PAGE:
Malcolm Gladwell explores in Outliers what makes the difference between successful and unsuccessful people, and his conclusion is one that many would rather not hear: often, it’s simply chance, coincidence, and happenstance that make people successful.
- Success is sometimes a matter of external factors
- Culture shapes us more than we think
- Long practice is the main difference between good and amazing
About The Author: Malcolm Gladwell is a Canadian journalist, public speaker, and author of several books on psychology and psychology fun facts.
Among his other best-sellers are Blink, The Tipping Point, and David and Goliath.
In Outliers, Malcolm Gladwell makes the point that success in life is often a matter of early advantage and circuitous circumstances.
Hard work goes on top and it’s also one of the most important variables, but hard work is also often dictated by circumstances.
For example, Bill Gates studied in the only middle school in the US with a computer terminal. There he had the chance to practice programming at a Ph.D. level.
Would Gates have become Gates without that circuitous stroke of luck? Who knows…
Early Advantages Make The Difference
Hockey players who were born in the first three months of the year (January to March) are over-represented in the professional league.
Malcolm Gladwell says that’s because of early advantages and reinforcement.
Children born at the beginning of the year had more time to develop physically, which gave them an early advantage. Then they got positive reinforcement with feedback, results, and encouragement to keep going.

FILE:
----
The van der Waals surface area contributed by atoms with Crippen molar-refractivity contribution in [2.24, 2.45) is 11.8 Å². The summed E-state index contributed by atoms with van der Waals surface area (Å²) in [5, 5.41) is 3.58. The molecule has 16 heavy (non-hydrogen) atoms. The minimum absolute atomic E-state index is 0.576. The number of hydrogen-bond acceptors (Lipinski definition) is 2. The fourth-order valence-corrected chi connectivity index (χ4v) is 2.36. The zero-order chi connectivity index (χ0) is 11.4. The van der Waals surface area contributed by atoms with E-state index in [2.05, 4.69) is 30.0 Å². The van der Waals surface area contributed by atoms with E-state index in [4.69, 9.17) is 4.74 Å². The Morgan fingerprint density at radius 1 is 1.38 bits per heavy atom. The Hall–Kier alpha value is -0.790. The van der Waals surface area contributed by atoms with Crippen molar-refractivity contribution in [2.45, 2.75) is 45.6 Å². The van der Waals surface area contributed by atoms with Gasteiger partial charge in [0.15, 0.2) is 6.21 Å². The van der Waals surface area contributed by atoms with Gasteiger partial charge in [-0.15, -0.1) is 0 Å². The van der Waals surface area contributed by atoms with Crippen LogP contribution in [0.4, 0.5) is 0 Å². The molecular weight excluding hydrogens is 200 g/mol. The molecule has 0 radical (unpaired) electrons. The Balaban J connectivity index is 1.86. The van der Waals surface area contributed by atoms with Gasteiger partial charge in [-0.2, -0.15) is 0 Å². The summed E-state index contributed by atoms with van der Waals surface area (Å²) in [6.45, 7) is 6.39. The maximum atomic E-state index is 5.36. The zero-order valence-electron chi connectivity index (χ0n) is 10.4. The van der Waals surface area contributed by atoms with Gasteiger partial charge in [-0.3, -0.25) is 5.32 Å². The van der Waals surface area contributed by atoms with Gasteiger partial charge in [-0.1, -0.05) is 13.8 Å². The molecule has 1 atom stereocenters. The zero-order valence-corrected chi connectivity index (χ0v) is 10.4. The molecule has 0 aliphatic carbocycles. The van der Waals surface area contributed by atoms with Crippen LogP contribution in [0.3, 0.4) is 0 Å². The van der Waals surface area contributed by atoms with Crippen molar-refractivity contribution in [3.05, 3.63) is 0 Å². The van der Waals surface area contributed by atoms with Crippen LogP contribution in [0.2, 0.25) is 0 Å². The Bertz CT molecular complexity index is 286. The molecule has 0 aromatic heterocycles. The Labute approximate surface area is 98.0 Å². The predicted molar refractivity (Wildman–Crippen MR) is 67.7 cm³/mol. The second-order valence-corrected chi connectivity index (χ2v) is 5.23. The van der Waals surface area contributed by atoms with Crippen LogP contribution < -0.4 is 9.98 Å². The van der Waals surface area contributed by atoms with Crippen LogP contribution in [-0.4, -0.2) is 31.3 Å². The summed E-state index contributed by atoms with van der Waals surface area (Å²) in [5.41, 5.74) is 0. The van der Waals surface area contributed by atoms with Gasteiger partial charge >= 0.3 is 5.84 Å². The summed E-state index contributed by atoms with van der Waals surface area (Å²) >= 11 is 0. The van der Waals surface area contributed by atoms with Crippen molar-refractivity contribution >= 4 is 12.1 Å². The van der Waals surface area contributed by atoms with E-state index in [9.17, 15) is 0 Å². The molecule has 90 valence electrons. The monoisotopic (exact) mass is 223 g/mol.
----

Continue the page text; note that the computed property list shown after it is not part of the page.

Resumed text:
They ended up both having more opportunities to practice more and wanting to practice more, which kept them going.
Many professionals didn’t become professionals because they were particularly good or talented. Just because they were born earlier and rode on that early advantage until the end.
The 10.000-hour rule
The rule says that the people who reached the highest highs in their profession seemed to have trained for 10.000 hours, which is more than most of their “very good” or “good” peers did.
This idea has been heavily criticized in the sense that training is a condition sine qua non, but it’s also not enough to guarantee top performance by itself.
And reducing it to a number is simplistic and rather wrong.
Read more here:
Time Is Of The Essence
Gladwell looks at many successful tech entrepreneurs and notices that their birth dates also show a pattern: they were all born during the personal computing revolution period.
Getting into business during the digital revolution made it somewhat easier to achieve what they achieved.
Success was (also) a product of the time in which they grew up
This makes little sense to me.
And it’s more about sensationalistic journalism than true, deep analysis.
Gladwell is measuring his contemporary and successful entrepreneurs only. Of course, the birth date of contemporary entrepreneurs will all be similar because entrepreneurs are more likely to cluster around a certain age.
As we move ahead in time, more and more entrepreneurs will be born outside of the initial digital revolution. Yet, we aren’t going to say that successful tech entrepreneurs must be born in a specific time window.
This is not to say that being born in a certain period, like for example in the early days of a revolutionary technology cannot be an advantage: it can be a huge opportunity.
But if Gladwell had measured how many also failed, he would have probably realized that the numbers were pretty similar.
Some languages provide an advantage in dealing with numbers.
Chinese Helps With Math
Chinese for example has shorter names for numbers. What difference does that make? Well, people can hold in their short-term memories more of those numbers.
And that provides an advantage in mentally handling numbers.
English Has Logic Weakness